In part one of the Olympic Lifting for Hockey Players series, I discussed the cause of and some possible solutions to the reason I hear most often from players and coaches as the reason they skip the Olympic lifts; “My wrists hurt.” In Part 2 we are looking less at a potential injury mechanism, and more at improving the efficacy and carryover, so the athlete can feel confident that the work they are doing will have purpose in terms of performance on the ice. Specifically the ability to maximize hip extension for power production, and subsequently improve hip recovery, which relates to stride turnover.
Jumping = Never getting out of the hips
The first part of the clean is where we develop our power. We forcefully drive our feet through the ground forcing the bar to travel vertically until we are “long” via extension of the knees and hip. Many athletes will lose a large part of this opportunity to develop the lower body drive by never fully extending the hips and basically jumping from the ankle and then pulling with the upper body, never ‘getting out of’ their hips. While they may be successful at catching the bar, we always have to ask ‘why’ we are doing a particular exercise.
Unlike if I were coaching athletes competing in Olympic lifting, the objective with my hockey players isn’t just to catch the bar. It is to provide the stimulus to assist in developing a powerful, long skating stride, as well as improve the ability to recover the stride back to the hip. Full extension AND flexion!
What causes the Jump?
Lack of Understanding: Simply put, they jump because they think they are supposed to. The athletes (and often coaches) mistake the aggressive plantar extension and subsequent stomp out, for a jump. The reason this will limit the lifter and also not transition as well for our hockey players, is that the focus becomes almost entirely on the vertical/concentric and impedes transition with active recovery/eccentric. Rather than pulling back under the bar, we allow it to crash down like a cannon ball. The result is a slow looking clean, where the athlete appears to “float” with the bar.
Clarifying for our athletes the difference between jumping up, and extending your hips so aggressively to leave the ground and have to ‘jump’ down to maintain control, is a tough concept. A good strategy I have used for this is to “take the athlete’s feet away.” By that I mean challenge the athlete to keep their feet flat on the ground as they perform the lift. This forces them to be extra active with their hips and allow them to ‘feel’ the transition from extension to catch.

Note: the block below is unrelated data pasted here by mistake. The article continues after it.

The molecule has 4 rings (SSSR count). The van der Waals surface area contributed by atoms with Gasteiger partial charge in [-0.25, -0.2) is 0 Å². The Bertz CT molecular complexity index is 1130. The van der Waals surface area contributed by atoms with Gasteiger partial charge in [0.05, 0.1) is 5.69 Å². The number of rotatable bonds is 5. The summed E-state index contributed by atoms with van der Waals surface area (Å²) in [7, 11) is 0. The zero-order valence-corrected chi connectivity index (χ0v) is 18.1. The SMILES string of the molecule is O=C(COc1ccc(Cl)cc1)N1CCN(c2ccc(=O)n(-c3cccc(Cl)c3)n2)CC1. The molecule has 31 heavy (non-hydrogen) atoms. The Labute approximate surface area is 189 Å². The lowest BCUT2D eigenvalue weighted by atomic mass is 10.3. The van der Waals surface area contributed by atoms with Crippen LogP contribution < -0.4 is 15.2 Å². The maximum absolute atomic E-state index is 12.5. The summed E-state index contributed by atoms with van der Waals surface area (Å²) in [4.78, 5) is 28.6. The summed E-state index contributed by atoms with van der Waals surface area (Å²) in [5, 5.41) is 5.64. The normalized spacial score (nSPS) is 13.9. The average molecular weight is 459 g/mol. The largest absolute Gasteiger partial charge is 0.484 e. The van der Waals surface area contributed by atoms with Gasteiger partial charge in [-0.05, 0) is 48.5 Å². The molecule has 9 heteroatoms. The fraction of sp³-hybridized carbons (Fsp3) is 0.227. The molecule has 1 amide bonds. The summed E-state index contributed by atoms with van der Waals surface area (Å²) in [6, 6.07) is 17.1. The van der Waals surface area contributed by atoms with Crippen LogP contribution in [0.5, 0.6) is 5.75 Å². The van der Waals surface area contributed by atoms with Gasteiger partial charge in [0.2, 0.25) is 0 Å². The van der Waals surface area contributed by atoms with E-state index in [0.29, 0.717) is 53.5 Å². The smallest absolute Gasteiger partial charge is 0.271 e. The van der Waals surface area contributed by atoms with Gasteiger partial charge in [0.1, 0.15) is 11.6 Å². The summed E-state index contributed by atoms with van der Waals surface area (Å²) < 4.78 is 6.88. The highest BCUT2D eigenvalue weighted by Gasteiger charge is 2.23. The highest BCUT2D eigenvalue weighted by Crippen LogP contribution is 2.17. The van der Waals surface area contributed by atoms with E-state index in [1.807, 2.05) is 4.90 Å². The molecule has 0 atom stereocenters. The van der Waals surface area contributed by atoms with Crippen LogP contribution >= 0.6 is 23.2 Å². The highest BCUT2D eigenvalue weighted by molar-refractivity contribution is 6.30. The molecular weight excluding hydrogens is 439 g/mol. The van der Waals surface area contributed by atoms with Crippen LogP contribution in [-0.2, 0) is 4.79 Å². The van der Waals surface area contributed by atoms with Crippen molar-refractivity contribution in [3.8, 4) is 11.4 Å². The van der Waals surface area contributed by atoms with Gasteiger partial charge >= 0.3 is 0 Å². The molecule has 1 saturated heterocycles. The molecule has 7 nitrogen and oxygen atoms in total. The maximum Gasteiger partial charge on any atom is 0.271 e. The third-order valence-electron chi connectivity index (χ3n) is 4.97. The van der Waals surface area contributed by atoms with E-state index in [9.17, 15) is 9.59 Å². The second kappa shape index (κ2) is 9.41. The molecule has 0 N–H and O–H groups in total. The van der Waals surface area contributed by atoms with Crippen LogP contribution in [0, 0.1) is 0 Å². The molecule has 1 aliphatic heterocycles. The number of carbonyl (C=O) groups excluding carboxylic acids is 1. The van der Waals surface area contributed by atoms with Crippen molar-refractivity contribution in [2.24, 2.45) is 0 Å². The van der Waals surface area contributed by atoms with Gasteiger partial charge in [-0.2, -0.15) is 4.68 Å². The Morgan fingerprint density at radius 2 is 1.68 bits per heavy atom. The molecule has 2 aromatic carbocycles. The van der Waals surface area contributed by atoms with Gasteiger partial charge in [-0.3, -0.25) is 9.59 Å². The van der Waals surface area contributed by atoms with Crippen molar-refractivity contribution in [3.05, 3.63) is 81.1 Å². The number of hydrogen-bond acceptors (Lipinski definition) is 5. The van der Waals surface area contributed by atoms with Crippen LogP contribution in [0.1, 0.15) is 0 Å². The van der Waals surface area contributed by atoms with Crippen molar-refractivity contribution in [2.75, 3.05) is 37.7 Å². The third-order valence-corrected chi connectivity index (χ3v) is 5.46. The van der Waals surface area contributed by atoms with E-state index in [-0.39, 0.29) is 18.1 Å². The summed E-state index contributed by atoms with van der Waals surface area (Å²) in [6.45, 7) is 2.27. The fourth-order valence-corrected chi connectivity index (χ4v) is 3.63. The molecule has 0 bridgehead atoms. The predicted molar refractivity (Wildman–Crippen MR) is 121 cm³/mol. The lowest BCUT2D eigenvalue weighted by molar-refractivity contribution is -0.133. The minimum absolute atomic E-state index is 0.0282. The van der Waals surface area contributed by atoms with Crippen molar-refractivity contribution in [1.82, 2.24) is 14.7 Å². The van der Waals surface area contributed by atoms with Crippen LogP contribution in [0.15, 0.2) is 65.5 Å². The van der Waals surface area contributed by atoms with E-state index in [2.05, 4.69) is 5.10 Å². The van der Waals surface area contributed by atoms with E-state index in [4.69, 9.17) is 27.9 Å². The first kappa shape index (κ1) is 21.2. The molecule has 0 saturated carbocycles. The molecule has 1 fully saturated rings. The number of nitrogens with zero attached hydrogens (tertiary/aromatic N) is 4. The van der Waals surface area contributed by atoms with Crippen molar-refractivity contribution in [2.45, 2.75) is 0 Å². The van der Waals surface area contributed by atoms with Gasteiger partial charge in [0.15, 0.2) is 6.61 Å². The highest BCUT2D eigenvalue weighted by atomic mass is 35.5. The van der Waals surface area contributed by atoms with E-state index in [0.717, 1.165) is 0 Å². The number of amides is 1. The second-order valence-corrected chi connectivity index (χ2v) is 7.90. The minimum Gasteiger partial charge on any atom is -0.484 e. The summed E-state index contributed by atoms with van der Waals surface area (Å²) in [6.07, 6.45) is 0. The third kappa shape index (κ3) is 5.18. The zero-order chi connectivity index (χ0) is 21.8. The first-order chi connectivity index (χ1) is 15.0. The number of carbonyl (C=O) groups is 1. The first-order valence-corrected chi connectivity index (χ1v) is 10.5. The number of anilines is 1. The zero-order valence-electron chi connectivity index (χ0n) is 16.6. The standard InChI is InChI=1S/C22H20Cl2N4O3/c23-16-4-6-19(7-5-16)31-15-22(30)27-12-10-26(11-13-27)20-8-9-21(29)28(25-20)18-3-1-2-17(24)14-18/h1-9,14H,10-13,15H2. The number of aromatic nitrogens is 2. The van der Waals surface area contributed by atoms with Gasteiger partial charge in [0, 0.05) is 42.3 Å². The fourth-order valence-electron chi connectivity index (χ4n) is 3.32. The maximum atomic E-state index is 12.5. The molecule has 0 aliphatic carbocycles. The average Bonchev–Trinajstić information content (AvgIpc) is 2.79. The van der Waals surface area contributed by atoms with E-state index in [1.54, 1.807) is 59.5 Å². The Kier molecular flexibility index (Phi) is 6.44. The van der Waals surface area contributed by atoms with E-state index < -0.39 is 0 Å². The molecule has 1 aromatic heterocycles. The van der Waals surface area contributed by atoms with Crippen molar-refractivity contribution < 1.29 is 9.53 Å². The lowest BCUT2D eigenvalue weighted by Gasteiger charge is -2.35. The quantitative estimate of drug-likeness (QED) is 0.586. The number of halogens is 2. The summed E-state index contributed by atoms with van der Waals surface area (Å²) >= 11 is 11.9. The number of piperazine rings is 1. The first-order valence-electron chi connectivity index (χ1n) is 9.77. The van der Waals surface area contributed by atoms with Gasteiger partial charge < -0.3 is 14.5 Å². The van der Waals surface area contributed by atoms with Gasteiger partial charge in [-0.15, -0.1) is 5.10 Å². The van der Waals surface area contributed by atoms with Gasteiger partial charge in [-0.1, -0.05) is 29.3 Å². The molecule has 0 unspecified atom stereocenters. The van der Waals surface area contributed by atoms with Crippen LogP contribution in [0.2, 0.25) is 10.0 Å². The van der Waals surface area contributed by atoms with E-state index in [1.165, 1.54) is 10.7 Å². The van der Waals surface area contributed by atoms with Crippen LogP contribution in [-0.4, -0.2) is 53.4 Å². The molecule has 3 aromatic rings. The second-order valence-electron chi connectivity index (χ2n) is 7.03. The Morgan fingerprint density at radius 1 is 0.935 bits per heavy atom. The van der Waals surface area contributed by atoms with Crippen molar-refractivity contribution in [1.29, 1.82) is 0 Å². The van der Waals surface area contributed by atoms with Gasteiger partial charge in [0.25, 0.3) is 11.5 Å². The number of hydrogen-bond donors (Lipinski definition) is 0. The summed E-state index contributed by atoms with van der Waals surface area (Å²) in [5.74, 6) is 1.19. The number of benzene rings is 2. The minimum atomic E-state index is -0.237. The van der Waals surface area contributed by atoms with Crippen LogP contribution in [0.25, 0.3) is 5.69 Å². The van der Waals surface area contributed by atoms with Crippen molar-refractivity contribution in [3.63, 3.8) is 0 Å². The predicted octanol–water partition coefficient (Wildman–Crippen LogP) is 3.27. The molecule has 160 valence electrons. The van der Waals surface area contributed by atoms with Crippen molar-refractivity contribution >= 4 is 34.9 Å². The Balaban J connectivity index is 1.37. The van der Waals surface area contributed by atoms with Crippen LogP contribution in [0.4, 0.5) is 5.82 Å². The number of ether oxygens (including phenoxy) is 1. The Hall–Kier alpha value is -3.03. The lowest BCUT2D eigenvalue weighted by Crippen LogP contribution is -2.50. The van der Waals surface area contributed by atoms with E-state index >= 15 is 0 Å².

Lack Of Patience: Another common cause is rushing the lift. Not being patient enough to wait for hip contact, will cause the athlete to initiate the pull early which leaves the bar out front of the athlete, rather than keeping the vertical bar bath close to the body. The result is the athlete being forced to chase the bar forward in order to assume the catch position; the result is a jump, or hop forward. This is a timing issue, which can be exacerbated by a poor upper body set-up. Cuing athletes initially to keep their “knuckles down and elbows turned out” will help resist the urge to pull too early. Another great cue, is to instruct the athlete to “get tall” and “lift their shirt” with bar.
This demand for patience is one of the reasons athletes will get frustrated with the Olympic lifts, but, in my opinion, is also one the most valuable components, as it forces attention to detail in the gym in order to be successful. Don’t rush your athletes through progressions, and cut corners with technique, just so they can ego lift for the ‘gram.
Thanks for checking out Part 2 of Common Mistakes With Olympic Lifting for Hockey Players. In the final installment we will be tackling one of my favourite, and I would argue, the most common thing I see in ego lifters ( I have a been guilty) the “Starfish.”
‘Til next time, as always I love feedback! Like, share, comment; get the conversation going!